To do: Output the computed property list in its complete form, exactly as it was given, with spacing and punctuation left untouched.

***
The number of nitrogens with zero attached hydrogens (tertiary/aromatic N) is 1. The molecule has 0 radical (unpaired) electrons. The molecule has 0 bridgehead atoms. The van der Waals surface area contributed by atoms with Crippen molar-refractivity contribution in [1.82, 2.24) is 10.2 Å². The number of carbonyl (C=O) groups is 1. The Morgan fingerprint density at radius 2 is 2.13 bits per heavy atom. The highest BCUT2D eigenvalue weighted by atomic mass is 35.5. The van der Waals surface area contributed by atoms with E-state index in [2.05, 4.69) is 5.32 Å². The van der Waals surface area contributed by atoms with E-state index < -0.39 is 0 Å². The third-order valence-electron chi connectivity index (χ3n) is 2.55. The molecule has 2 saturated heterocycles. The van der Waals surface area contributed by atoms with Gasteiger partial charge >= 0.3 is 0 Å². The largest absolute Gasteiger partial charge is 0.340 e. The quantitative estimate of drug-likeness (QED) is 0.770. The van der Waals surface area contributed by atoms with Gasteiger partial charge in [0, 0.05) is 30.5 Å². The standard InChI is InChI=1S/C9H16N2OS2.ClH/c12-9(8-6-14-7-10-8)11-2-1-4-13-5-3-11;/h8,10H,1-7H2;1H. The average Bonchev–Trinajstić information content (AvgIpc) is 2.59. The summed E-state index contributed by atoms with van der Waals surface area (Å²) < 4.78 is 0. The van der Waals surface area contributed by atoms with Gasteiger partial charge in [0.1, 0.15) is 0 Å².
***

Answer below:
The number of nitrogens with zero attached hydrogens (tertiary/aromatic N) is 1. The molecule has 0 radical (unpaired) electrons. The molecule has 0 bridgehead atoms. The van der Waals surface area contributed by atoms with Crippen molar-refractivity contribution in [1.82, 2.24) is 10.2 Å². The number of carbonyl (C=O) groups is 1. The Morgan fingerprint density at radius 2 is 2.13 bits per heavy atom. The highest BCUT2D eigenvalue weighted by atomic mass is 35.5. The van der Waals surface area contributed by atoms with E-state index in [2.05, 4.69) is 5.32 Å². The van der Waals surface area contributed by atoms with E-state index < -0.39 is 0 Å². The third-order valence-electron chi connectivity index (χ3n) is 2.55. The molecule has 2 saturated heterocycles. The van der Waals surface area contributed by atoms with Gasteiger partial charge >= 0.3 is 0 Å². The largest absolute Gasteiger partial charge is 0.340 e. The quantitative estimate of drug-likeness (QED) is 0.770. The van der Waals surface area contributed by atoms with Gasteiger partial charge in [0, 0.05) is 30.5 Å². The standard InChI is InChI=1S/C9H16N2OS2.ClH/c12-9(8-6-14-7-10-8)11-2-1-4-13-5-3-11;/h8,10H,1-7H2;1H. The average Bonchev–Trinajstić information content (AvgIpc) is 2.59. The summed E-state index contributed by atoms with van der Waals surface area (Å²) < 4.78 is 0. The van der Waals surface area contributed by atoms with Gasteiger partial charge in [0.1, 0.15) is 0 Å².